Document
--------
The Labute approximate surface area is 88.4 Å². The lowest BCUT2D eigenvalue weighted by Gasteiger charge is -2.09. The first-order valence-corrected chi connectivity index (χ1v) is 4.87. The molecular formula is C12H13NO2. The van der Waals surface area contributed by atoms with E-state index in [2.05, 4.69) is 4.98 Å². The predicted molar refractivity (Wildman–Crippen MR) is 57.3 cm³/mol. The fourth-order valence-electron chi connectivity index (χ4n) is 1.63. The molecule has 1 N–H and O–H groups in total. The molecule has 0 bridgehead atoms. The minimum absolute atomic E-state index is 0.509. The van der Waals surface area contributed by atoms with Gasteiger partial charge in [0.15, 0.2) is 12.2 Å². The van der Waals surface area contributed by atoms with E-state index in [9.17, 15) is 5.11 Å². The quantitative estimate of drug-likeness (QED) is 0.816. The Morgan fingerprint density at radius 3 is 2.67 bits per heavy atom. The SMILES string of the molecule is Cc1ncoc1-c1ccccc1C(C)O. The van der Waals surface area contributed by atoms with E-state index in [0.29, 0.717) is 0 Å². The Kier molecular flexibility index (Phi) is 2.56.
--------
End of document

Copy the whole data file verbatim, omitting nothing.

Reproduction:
The Labute approximate surface area is 88.4 Å². The lowest BCUT2D eigenvalue weighted by Gasteiger charge is -2.09. The first-order valence-corrected chi connectivity index (χ1v) is 4.87. The molecular formula is C12H13NO2. The van der Waals surface area contributed by atoms with E-state index in [2.05, 4.69) is 4.98 Å². The predicted molar refractivity (Wildman–Crippen MR) is 57.3 cm³/mol. The fourth-order valence-electron chi connectivity index (χ4n) is 1.63. The molecule has 1 N–H and O–H groups in total. The molecule has 0 bridgehead atoms. The minimum absolute atomic E-state index is 0.509. The van der Waals surface area contributed by atoms with Gasteiger partial charge in [0.15, 0.2) is 12.2 Å². The van der Waals surface area contributed by atoms with E-state index in [9.17, 15) is 5.11 Å². The quantitative estimate of drug-likeness (QED) is 0.816. The Morgan fingerprint density at radius 3 is 2.67 bits per heavy atom. The SMILES string of the molecule is Cc1ncoc1-c1ccccc1C(C)O. The van der Waals surface area contributed by atoms with E-state index in [0.29, 0.717) is 0 Å². The Kier molecular flexibility index (Phi) is 2.56.